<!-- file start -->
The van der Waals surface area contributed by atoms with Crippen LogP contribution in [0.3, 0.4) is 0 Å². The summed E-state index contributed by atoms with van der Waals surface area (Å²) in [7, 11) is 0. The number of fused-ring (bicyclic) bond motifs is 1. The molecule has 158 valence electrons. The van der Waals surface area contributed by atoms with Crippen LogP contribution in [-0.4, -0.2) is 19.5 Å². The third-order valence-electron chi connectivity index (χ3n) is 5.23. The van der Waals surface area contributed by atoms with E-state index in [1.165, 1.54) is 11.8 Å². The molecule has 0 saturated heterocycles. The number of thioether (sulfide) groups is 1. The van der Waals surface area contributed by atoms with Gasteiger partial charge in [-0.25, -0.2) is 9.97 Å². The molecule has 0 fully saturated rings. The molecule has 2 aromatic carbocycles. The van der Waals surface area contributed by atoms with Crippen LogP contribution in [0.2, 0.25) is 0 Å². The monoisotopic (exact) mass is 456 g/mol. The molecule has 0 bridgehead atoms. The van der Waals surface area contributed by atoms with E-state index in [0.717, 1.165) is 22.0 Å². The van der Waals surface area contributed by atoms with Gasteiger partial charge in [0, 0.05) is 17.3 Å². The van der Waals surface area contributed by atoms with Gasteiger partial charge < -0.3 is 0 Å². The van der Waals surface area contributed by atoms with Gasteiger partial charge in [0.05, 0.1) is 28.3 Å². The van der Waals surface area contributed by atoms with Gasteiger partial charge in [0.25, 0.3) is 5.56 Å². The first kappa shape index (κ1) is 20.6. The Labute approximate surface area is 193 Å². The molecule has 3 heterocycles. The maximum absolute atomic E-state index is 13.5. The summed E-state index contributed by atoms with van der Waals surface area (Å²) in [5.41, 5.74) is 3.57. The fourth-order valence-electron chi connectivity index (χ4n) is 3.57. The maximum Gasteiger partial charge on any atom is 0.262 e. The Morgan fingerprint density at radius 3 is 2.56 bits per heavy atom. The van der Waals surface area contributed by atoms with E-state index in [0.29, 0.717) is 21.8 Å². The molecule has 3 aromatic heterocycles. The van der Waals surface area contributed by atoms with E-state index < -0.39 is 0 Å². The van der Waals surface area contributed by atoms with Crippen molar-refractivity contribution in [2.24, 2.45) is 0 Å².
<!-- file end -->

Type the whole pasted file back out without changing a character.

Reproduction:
The van der Waals surface area contributed by atoms with Crippen LogP contribution in [0.3, 0.4) is 0 Å². The summed E-state index contributed by atoms with van der Waals surface area (Å²) in [7, 11) is 0. The number of fused-ring (bicyclic) bond motifs is 1. The molecule has 158 valence electrons. The van der Waals surface area contributed by atoms with Crippen LogP contribution in [-0.4, -0.2) is 19.5 Å². The third-order valence-electron chi connectivity index (χ3n) is 5.23. The van der Waals surface area contributed by atoms with E-state index in [1.165, 1.54) is 11.8 Å². The molecule has 0 saturated heterocycles. The number of thioether (sulfide) groups is 1. The van der Waals surface area contributed by atoms with Gasteiger partial charge in [-0.25, -0.2) is 9.97 Å². The molecule has 0 fully saturated rings. The molecule has 2 aromatic carbocycles. The van der Waals surface area contributed by atoms with Crippen LogP contribution in [0.2, 0.25) is 0 Å². The monoisotopic (exact) mass is 456 g/mol. The molecule has 0 bridgehead atoms. The van der Waals surface area contributed by atoms with E-state index in [0.717, 1.165) is 22.0 Å². The van der Waals surface area contributed by atoms with Gasteiger partial charge in [0, 0.05) is 17.3 Å². The van der Waals surface area contributed by atoms with Gasteiger partial charge < -0.3 is 0 Å². The van der Waals surface area contributed by atoms with Gasteiger partial charge in [0.05, 0.1) is 28.3 Å². The van der Waals surface area contributed by atoms with Gasteiger partial charge in [0.25, 0.3) is 5.56 Å². The first kappa shape index (κ1) is 20.6. The Labute approximate surface area is 193 Å². The molecule has 3 heterocycles. The maximum absolute atomic E-state index is 13.5. The summed E-state index contributed by atoms with van der Waals surface area (Å²) in [5.41, 5.74) is 3.57. The fourth-order valence-electron chi connectivity index (χ4n) is 3.57. The maximum Gasteiger partial charge on any atom is 0.262 e. The Morgan fingerprint density at radius 3 is 2.56 bits per heavy atom. The van der Waals surface area contributed by atoms with E-state index in [0.29, 0.717) is 21.8 Å². The molecule has 3 aromatic heterocycles. The van der Waals surface area contributed by atoms with E-state index < -0.39 is 0 Å². The van der Waals surface area contributed by atoms with Crippen molar-refractivity contribution in [2.24, 2.45) is 0 Å².